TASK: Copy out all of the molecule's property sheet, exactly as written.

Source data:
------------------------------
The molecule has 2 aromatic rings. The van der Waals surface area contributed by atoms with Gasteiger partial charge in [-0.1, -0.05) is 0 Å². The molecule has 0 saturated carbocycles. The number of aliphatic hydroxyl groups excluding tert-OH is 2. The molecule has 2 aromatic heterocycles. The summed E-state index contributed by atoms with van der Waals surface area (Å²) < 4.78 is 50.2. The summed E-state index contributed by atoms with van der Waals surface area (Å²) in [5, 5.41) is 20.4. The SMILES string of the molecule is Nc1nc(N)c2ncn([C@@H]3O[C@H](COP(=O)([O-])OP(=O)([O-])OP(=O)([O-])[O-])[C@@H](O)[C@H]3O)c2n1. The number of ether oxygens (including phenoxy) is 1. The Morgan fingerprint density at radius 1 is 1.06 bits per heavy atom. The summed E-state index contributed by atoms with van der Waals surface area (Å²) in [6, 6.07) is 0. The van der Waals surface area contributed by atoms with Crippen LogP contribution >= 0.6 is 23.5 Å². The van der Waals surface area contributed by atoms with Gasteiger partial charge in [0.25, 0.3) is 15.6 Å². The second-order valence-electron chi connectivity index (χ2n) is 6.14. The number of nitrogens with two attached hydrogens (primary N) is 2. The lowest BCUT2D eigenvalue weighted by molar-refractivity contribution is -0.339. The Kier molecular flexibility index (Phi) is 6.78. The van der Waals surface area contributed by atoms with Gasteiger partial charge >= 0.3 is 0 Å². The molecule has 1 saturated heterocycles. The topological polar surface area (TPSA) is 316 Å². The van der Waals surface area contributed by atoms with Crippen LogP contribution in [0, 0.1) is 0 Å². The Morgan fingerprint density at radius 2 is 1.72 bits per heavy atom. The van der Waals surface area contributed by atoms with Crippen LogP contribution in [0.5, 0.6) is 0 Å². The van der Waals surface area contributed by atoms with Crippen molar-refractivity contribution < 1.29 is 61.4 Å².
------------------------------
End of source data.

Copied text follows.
The molecule has 2 aromatic rings. The van der Waals surface area contributed by atoms with Gasteiger partial charge in [-0.1, -0.05) is 0 Å². The molecule has 0 saturated carbocycles. The number of aliphatic hydroxyl groups excluding tert-OH is 2. The molecule has 2 aromatic heterocycles. The summed E-state index contributed by atoms with van der Waals surface area (Å²) < 4.78 is 50.2. The summed E-state index contributed by atoms with van der Waals surface area (Å²) in [5, 5.41) is 20.4. The SMILES string of the molecule is Nc1nc(N)c2ncn([C@@H]3O[C@H](COP(=O)([O-])OP(=O)([O-])OP(=O)([O-])[O-])[C@@H](O)[C@H]3O)c2n1. The number of ether oxygens (including phenoxy) is 1. The Morgan fingerprint density at radius 1 is 1.06 bits per heavy atom. The summed E-state index contributed by atoms with van der Waals surface area (Å²) in [6, 6.07) is 0. The van der Waals surface area contributed by atoms with Crippen LogP contribution >= 0.6 is 23.5 Å². The van der Waals surface area contributed by atoms with Gasteiger partial charge in [0.25, 0.3) is 15.6 Å². The second-order valence-electron chi connectivity index (χ2n) is 6.14. The number of nitrogens with two attached hydrogens (primary N) is 2. The lowest BCUT2D eigenvalue weighted by molar-refractivity contribution is -0.339. The Kier molecular flexibility index (Phi) is 6.78. The van der Waals surface area contributed by atoms with Gasteiger partial charge >= 0.3 is 0 Å². The molecule has 1 saturated heterocycles. The topological polar surface area (TPSA) is 316 Å². The van der Waals surface area contributed by atoms with Crippen LogP contribution in [0, 0.1) is 0 Å². The Morgan fingerprint density at radius 2 is 1.72 bits per heavy atom. The van der Waals surface area contributed by atoms with Crippen LogP contribution in [0.5, 0.6) is 0 Å². The van der Waals surface area contributed by atoms with Crippen molar-refractivity contribution < 1.29 is 61.4 Å².